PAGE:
Targeting Peritoneal Cancer Metastases

By Garrett M. Nash, MD, MPH, FACS, FASCRS,

Thursday, May 19, 2016

Over the past 15 years, Memorial Sloan Kettering Cancer Center (MSK) and other specialty centers have been treating patients with peritoneal spread of appendix and colorectal cancer. Treatment includes debulking or cytoreductive surgery (CRS) to remove all visible tumor, followed by intraperitoneal chemotherapy (IPC), the delivery of chemotherapy directly into the abdomen to attempt to eliminate the microscopic disease that may remain after surgery.1 Using this approach, patients with appendix cancer have better long-term survival — some with more than 10 years — than some patients with other stage IV cancers.2 Colorectal cancer with peritoneal metastasis, however, is a more challenging problem; despite the most aggressive surgery and chemotherapy available, there are few cures. 

Initial operations for this disease may be very long, up to 14 hours, although most are between five and ten hours. They may also be debilitating, typically requiring seven- to ten-day hospital stays. Our surgical goal is to remove all visible disease on the peritoneal surfaces, preserving the underlying organs whenever possible. However, it may be necessary to remove segments of the colon, small intestine, or stomach, as well as the gallbladder, spleen, or ovaries. Occasionally, an ileostomy or a colostomy is necessary, but usually only temporarily. Unfortunately, cancer recurs for 40 to 60 percent of patients, depending on the cancer subtype, requiring repeat operations.3

Given the high rates of recurrence and the large number of patients living with the disease, it is crucial that we gain a better understanding of optimal treatment. The histologic grade of the disease can help predict recurrence — low-grade tumors are less likely to recur than high- or intermediate-grade cancers — but it is still difficult to predict which patients will experience recurrence and when.

Two Intraperitoneal Chemotherapy Approaches for Appendix Cancer

Until now, no randomized trials have focused on the effectiveness of IPC for appendix cancer, and there has been only one completed trial of IPC for colon cancer. However, in several randomized trials of patients with ovarian cancer metastatic to abdominal surfaces, treatment with surgery and IPC has demonstrated efficacy for prolonging life — and, in select patients, even achieved a cure. 

Two main types of IPC have been used in the United States: hyperthermic intraperitoneal chemotherapy (HIPEC) and early post-operative intraperitoneal chemotherapy (EPIC). Both are delivered directly into the abdomen to treat cancer where it is most likely to recur. HIPEC treatment consists of heated delivery of mitomycin into the abdomen through a catheter for 100 minutes after tumor removal surgery is completed (Figure 1). EPIC treatment involves delivery of floxuridine and leucovorin through an abdominal catheter for three days post-operatively, while the patient recovers in the hospital.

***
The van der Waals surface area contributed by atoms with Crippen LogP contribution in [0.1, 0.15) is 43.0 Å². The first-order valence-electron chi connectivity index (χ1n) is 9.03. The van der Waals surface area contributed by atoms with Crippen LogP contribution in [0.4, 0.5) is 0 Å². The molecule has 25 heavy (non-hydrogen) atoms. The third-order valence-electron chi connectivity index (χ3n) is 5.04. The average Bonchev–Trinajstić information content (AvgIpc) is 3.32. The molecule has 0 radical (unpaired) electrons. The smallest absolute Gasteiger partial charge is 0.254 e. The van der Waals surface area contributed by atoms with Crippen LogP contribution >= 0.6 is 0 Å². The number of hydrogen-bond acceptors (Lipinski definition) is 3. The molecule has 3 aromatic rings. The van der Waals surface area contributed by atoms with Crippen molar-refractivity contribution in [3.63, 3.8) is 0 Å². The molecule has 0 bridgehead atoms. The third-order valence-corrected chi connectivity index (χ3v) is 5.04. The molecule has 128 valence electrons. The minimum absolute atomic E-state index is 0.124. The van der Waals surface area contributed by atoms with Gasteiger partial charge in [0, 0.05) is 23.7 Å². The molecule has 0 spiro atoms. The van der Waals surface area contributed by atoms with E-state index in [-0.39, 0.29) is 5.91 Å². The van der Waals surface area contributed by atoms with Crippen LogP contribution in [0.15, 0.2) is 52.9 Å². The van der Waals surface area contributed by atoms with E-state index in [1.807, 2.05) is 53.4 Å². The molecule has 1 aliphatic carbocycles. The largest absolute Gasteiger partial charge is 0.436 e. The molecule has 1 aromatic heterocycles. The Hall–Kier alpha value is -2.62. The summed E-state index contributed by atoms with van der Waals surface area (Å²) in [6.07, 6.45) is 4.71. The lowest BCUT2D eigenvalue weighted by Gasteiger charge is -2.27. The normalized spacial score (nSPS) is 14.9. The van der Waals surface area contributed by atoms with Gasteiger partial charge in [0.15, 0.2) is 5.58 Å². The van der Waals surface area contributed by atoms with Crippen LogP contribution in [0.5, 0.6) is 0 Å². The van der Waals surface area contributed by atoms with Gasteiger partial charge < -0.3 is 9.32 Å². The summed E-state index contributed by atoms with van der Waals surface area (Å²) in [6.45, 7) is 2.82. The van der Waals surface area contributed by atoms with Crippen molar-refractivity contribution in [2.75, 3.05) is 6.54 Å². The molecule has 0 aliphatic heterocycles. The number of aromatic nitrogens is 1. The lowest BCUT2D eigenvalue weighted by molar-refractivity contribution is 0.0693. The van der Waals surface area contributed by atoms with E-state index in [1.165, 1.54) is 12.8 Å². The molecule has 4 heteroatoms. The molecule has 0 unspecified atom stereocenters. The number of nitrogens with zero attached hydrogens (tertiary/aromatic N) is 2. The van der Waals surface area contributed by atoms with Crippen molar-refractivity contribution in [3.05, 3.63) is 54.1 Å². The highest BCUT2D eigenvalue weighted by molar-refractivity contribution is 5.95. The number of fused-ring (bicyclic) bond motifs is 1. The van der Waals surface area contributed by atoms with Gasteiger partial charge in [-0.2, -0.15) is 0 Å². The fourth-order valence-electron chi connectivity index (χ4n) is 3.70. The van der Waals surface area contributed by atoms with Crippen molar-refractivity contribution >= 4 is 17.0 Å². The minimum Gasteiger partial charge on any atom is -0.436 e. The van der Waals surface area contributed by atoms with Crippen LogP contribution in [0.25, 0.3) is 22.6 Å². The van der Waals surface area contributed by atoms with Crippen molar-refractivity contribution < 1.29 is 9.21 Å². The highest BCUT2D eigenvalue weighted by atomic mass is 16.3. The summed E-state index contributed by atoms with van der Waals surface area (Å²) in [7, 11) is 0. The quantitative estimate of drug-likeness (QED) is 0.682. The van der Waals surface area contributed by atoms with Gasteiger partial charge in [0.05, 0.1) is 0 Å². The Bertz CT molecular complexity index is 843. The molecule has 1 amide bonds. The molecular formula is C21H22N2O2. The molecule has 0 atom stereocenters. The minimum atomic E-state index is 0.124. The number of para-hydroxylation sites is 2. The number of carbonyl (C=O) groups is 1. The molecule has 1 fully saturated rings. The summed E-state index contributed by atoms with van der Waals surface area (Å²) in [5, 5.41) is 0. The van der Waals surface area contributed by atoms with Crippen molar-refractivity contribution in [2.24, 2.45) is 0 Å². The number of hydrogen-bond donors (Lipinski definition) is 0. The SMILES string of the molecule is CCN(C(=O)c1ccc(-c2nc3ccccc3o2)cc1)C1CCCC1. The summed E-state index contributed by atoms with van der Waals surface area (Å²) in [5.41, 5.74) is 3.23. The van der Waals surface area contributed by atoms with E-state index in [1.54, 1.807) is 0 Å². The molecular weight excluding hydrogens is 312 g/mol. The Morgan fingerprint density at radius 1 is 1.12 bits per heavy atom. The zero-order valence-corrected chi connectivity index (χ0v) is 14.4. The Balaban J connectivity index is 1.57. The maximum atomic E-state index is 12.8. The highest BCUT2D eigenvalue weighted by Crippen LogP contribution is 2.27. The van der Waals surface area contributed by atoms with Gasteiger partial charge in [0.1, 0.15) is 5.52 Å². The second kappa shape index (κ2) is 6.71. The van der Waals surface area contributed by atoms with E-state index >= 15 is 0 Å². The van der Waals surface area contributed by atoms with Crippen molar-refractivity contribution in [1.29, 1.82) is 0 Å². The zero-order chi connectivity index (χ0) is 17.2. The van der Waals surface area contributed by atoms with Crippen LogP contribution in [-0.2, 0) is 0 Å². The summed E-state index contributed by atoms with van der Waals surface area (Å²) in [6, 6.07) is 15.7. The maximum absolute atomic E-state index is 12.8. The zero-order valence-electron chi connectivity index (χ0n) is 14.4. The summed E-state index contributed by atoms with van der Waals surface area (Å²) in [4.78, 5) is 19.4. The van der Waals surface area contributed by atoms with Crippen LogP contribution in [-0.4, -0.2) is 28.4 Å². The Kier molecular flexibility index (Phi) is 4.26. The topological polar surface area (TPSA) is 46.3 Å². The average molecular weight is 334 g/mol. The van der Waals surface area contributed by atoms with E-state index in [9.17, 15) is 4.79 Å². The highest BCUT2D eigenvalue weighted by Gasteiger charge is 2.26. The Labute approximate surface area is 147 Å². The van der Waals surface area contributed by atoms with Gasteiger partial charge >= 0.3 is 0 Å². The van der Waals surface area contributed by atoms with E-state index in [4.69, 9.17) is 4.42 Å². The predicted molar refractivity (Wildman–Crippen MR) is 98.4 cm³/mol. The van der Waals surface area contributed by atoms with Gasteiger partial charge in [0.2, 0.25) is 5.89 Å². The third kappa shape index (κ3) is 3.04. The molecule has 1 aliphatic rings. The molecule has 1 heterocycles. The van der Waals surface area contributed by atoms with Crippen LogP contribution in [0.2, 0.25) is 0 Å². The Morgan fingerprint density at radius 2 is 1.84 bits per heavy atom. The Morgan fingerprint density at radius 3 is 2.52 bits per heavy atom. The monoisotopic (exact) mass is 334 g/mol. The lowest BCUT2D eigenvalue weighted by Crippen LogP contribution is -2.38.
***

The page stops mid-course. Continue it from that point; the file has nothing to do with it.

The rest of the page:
Non-randomized comparisons of patients undergoing HIPEC and EPIC have shown similar survival rates. However, these retrospective comparisons are inadequate to compare cancer outcomes definitively.

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Clinical Trial: Intraperitoneal Chemotherapy After Cytoreductive Surgery (ICARuS)

At MSK, we have opened a randomized phase II clinical trial to compare HIPEC and EPIC in terms of  effectiveness and toxicity: “Intraperitoneal Chemotherapy After cytoReductive Surgery” (ICARuS). We are also measuring the quality of life and restoration of nutrition in each treatment group and studying tumor genetics, correlating our findings with response or resistance to therapy. Hopefully, this will lead to targeted therapies for these types of cancers.

The ICARuS trial has been accruing very well. We have completed therapy in more than one-quarter of the planned 212 patients. To date, 80 percent of eligible patients have chosen to be included in the trial. Eligible patients are those who are considered able to undergo complete CRS for cancers of the appendix, colon, or rectum with isolated peritoneal metastasis. After CRS, patients in this study are randomly assigned to receive HIPEC or EPIC. Patients who have previously undergone IPC or have metastasis to sites other than the peritoneum — for example, the liver, lung, or bone — are not eligible.Surgical debulking has the potential to improve survival or palliate symptoms, but it may also result in significant complications, and quality of life is a primary concern for our patients. Therefore, we are excited to offer this unique trial. Our hope is that the results will give us a better understanding of optimal management of this disease for patients, patients’ families, and clinicians who confront daunting and difficult choices due to the uncertainty of the effectiveness of treatment options.

Patients interested in this trial can contact, or ask their physician to contact, Dr. Garrett Nash at 212-639-8668.

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  1. Kelly KJ, Nash GM. Peritoneal debulking/intraperitoneal chemotherapy-non-sarcoma. Journal of Surgical Oncology 2014;109(1):14-22.

  2. Newman NA et al. Cytoreductive surgery and hyperthermic intraperitoneal chemotherapy for colorectal cancer. Minerva Chirurgica 2012;67(4):309-318.

  3. Van Oudheusden TR et al. Incidence and treatment of recurrent disease after cytoreductive surgery and intraperitoneal chemotherapy for peritoneally metastasized colorectal cancer: A systematic review. European Journal of Surgical Oncology 2015;41(10):1269-1277.